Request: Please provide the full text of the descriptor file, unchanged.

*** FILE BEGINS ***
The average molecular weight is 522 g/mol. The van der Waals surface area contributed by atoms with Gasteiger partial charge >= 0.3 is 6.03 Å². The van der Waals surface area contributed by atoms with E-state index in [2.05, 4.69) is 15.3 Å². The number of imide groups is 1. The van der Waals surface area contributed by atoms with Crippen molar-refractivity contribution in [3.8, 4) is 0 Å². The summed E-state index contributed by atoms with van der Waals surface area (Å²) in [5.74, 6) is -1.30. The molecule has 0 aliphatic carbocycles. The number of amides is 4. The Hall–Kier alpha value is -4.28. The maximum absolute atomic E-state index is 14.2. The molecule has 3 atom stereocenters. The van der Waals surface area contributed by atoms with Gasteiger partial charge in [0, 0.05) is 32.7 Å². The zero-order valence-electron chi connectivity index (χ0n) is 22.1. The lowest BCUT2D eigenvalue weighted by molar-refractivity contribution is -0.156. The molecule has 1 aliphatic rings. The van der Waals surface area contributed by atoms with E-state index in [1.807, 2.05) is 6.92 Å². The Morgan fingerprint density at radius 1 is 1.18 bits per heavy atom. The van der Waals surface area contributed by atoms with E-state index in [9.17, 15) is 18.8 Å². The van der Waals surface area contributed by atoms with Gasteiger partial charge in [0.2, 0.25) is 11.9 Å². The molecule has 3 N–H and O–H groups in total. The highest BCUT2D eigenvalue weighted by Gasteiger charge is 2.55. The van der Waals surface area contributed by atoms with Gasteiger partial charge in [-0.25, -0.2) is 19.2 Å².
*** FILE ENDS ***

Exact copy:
The average molecular weight is 522 g/mol. The van der Waals surface area contributed by atoms with Gasteiger partial charge >= 0.3 is 6.03 Å². The van der Waals surface area contributed by atoms with E-state index in [2.05, 4.69) is 15.3 Å². The number of imide groups is 1. The van der Waals surface area contributed by atoms with Crippen molar-refractivity contribution in [3.8, 4) is 0 Å². The summed E-state index contributed by atoms with van der Waals surface area (Å²) in [5.74, 6) is -1.30. The molecule has 0 aliphatic carbocycles. The number of amides is 4. The Hall–Kier alpha value is -4.28. The maximum absolute atomic E-state index is 14.2. The molecule has 3 atom stereocenters. The van der Waals surface area contributed by atoms with Gasteiger partial charge in [0, 0.05) is 32.7 Å². The zero-order valence-electron chi connectivity index (χ0n) is 22.1. The lowest BCUT2D eigenvalue weighted by molar-refractivity contribution is -0.156. The molecule has 1 aliphatic rings. The van der Waals surface area contributed by atoms with E-state index in [1.807, 2.05) is 6.92 Å². The Morgan fingerprint density at radius 1 is 1.18 bits per heavy atom. The van der Waals surface area contributed by atoms with E-state index in [9.17, 15) is 18.8 Å². The van der Waals surface area contributed by atoms with Gasteiger partial charge in [0.2, 0.25) is 11.9 Å². The molecule has 3 N–H and O–H groups in total. The highest BCUT2D eigenvalue weighted by Gasteiger charge is 2.55. The van der Waals surface area contributed by atoms with Gasteiger partial charge in [-0.25, -0.2) is 19.2 Å².